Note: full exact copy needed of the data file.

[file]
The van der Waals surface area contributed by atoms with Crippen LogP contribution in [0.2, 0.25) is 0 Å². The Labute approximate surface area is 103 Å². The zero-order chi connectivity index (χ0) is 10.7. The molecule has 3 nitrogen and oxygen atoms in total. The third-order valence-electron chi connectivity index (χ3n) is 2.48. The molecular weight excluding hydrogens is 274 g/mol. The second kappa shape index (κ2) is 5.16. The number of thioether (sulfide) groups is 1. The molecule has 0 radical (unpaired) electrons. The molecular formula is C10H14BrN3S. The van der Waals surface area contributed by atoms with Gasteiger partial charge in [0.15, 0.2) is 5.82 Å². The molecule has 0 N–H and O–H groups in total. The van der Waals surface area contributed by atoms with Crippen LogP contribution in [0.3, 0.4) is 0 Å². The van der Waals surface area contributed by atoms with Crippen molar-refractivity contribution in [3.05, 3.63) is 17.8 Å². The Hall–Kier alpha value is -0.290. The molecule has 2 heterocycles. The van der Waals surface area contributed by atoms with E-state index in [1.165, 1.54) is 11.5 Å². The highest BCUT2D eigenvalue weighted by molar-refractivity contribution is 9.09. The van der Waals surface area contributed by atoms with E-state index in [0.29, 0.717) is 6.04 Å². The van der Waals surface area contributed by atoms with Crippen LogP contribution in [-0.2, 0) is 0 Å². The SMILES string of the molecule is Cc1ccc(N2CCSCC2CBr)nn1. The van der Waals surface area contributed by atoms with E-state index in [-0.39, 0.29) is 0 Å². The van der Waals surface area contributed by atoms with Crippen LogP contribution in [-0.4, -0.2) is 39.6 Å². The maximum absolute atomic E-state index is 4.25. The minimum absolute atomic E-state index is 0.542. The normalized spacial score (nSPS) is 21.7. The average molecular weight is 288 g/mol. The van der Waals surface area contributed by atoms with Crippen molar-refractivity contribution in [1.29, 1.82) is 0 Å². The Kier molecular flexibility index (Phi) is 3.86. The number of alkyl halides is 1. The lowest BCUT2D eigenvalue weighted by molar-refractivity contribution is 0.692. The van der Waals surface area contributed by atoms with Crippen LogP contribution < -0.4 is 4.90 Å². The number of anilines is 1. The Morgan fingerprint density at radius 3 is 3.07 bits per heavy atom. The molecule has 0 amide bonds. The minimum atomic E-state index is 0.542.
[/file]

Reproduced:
The van der Waals surface area contributed by atoms with Crippen LogP contribution in [0.2, 0.25) is 0 Å². The Labute approximate surface area is 103 Å². The zero-order chi connectivity index (χ0) is 10.7. The molecule has 3 nitrogen and oxygen atoms in total. The third-order valence-electron chi connectivity index (χ3n) is 2.48. The molecular weight excluding hydrogens is 274 g/mol. The second kappa shape index (κ2) is 5.16. The number of thioether (sulfide) groups is 1. The molecule has 0 radical (unpaired) electrons. The molecular formula is C10H14BrN3S. The van der Waals surface area contributed by atoms with Gasteiger partial charge in [0.15, 0.2) is 5.82 Å². The molecule has 0 N–H and O–H groups in total. The van der Waals surface area contributed by atoms with Crippen LogP contribution in [0.3, 0.4) is 0 Å². The van der Waals surface area contributed by atoms with Crippen molar-refractivity contribution in [3.05, 3.63) is 17.8 Å². The Hall–Kier alpha value is -0.290. The molecule has 2 heterocycles. The van der Waals surface area contributed by atoms with E-state index in [1.165, 1.54) is 11.5 Å². The highest BCUT2D eigenvalue weighted by molar-refractivity contribution is 9.09. The van der Waals surface area contributed by atoms with E-state index in [0.29, 0.717) is 6.04 Å². The van der Waals surface area contributed by atoms with Crippen LogP contribution in [-0.2, 0) is 0 Å². The SMILES string of the molecule is Cc1ccc(N2CCSCC2CBr)nn1. The van der Waals surface area contributed by atoms with E-state index in [-0.39, 0.29) is 0 Å². The van der Waals surface area contributed by atoms with Crippen LogP contribution in [-0.4, -0.2) is 39.6 Å². The maximum absolute atomic E-state index is 4.25. The minimum absolute atomic E-state index is 0.542. The normalized spacial score (nSPS) is 21.7. The average molecular weight is 288 g/mol. The van der Waals surface area contributed by atoms with Crippen molar-refractivity contribution in [1.29, 1.82) is 0 Å². The Kier molecular flexibility index (Phi) is 3.86. The number of alkyl halides is 1. The lowest BCUT2D eigenvalue weighted by molar-refractivity contribution is 0.692. The van der Waals surface area contributed by atoms with Crippen LogP contribution < -0.4 is 4.90 Å². The number of anilines is 1. The Morgan fingerprint density at radius 3 is 3.07 bits per heavy atom. The molecule has 0 amide bonds. The minimum atomic E-state index is 0.542.